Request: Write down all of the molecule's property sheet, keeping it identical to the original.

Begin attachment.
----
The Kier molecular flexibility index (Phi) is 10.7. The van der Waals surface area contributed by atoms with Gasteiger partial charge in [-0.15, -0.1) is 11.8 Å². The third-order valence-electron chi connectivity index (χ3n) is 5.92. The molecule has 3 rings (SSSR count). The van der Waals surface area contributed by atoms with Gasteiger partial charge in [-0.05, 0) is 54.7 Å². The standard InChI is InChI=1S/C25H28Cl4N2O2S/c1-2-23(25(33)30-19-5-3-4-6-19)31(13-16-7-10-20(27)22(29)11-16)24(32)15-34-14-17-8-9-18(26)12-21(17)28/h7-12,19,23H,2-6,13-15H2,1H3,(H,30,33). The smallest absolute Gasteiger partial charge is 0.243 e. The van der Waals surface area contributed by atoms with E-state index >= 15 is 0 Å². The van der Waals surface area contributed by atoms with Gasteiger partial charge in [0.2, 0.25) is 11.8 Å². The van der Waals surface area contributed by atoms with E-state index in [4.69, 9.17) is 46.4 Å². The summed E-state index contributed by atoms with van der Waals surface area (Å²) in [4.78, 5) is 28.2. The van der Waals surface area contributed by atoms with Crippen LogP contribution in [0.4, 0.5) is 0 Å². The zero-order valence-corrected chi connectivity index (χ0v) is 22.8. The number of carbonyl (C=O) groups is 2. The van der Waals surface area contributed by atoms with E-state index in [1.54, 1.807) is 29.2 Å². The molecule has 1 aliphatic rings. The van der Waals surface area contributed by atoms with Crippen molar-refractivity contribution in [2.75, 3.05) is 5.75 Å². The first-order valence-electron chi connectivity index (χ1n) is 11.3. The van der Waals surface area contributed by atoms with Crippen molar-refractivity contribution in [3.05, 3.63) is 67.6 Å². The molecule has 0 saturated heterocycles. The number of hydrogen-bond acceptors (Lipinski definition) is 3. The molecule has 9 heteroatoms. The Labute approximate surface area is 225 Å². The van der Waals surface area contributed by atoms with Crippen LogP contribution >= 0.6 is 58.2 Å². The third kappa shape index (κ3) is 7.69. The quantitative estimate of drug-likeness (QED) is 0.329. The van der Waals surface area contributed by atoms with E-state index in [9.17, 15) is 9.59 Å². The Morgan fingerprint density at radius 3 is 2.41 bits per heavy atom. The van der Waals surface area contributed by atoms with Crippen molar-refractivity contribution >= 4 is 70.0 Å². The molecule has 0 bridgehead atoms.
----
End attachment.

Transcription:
The Kier molecular flexibility index (Phi) is 10.7. The van der Waals surface area contributed by atoms with Gasteiger partial charge in [-0.15, -0.1) is 11.8 Å². The third-order valence-electron chi connectivity index (χ3n) is 5.92. The molecule has 3 rings (SSSR count). The van der Waals surface area contributed by atoms with Gasteiger partial charge in [-0.05, 0) is 54.7 Å². The standard InChI is InChI=1S/C25H28Cl4N2O2S/c1-2-23(25(33)30-19-5-3-4-6-19)31(13-16-7-10-20(27)22(29)11-16)24(32)15-34-14-17-8-9-18(26)12-21(17)28/h7-12,19,23H,2-6,13-15H2,1H3,(H,30,33). The smallest absolute Gasteiger partial charge is 0.243 e. The van der Waals surface area contributed by atoms with E-state index >= 15 is 0 Å². The van der Waals surface area contributed by atoms with Gasteiger partial charge in [0.2, 0.25) is 11.8 Å². The van der Waals surface area contributed by atoms with E-state index in [4.69, 9.17) is 46.4 Å². The summed E-state index contributed by atoms with van der Waals surface area (Å²) in [4.78, 5) is 28.2. The van der Waals surface area contributed by atoms with Crippen LogP contribution in [0.4, 0.5) is 0 Å². The zero-order valence-corrected chi connectivity index (χ0v) is 22.8. The number of carbonyl (C=O) groups is 2. The van der Waals surface area contributed by atoms with E-state index in [1.54, 1.807) is 29.2 Å². The molecule has 1 aliphatic rings. The van der Waals surface area contributed by atoms with Crippen molar-refractivity contribution in [2.75, 3.05) is 5.75 Å². The first-order valence-electron chi connectivity index (χ1n) is 11.3. The van der Waals surface area contributed by atoms with Crippen molar-refractivity contribution in [3.05, 3.63) is 67.6 Å². The molecule has 0 saturated heterocycles. The number of hydrogen-bond acceptors (Lipinski definition) is 3. The molecule has 9 heteroatoms. The Labute approximate surface area is 225 Å². The van der Waals surface area contributed by atoms with Crippen LogP contribution >= 0.6 is 58.2 Å². The third kappa shape index (κ3) is 7.69. The quantitative estimate of drug-likeness (QED) is 0.329. The van der Waals surface area contributed by atoms with E-state index in [9.17, 15) is 9.59 Å². The Morgan fingerprint density at radius 3 is 2.41 bits per heavy atom. The van der Waals surface area contributed by atoms with Crippen molar-refractivity contribution >= 4 is 70.0 Å². The molecule has 0 bridgehead atoms.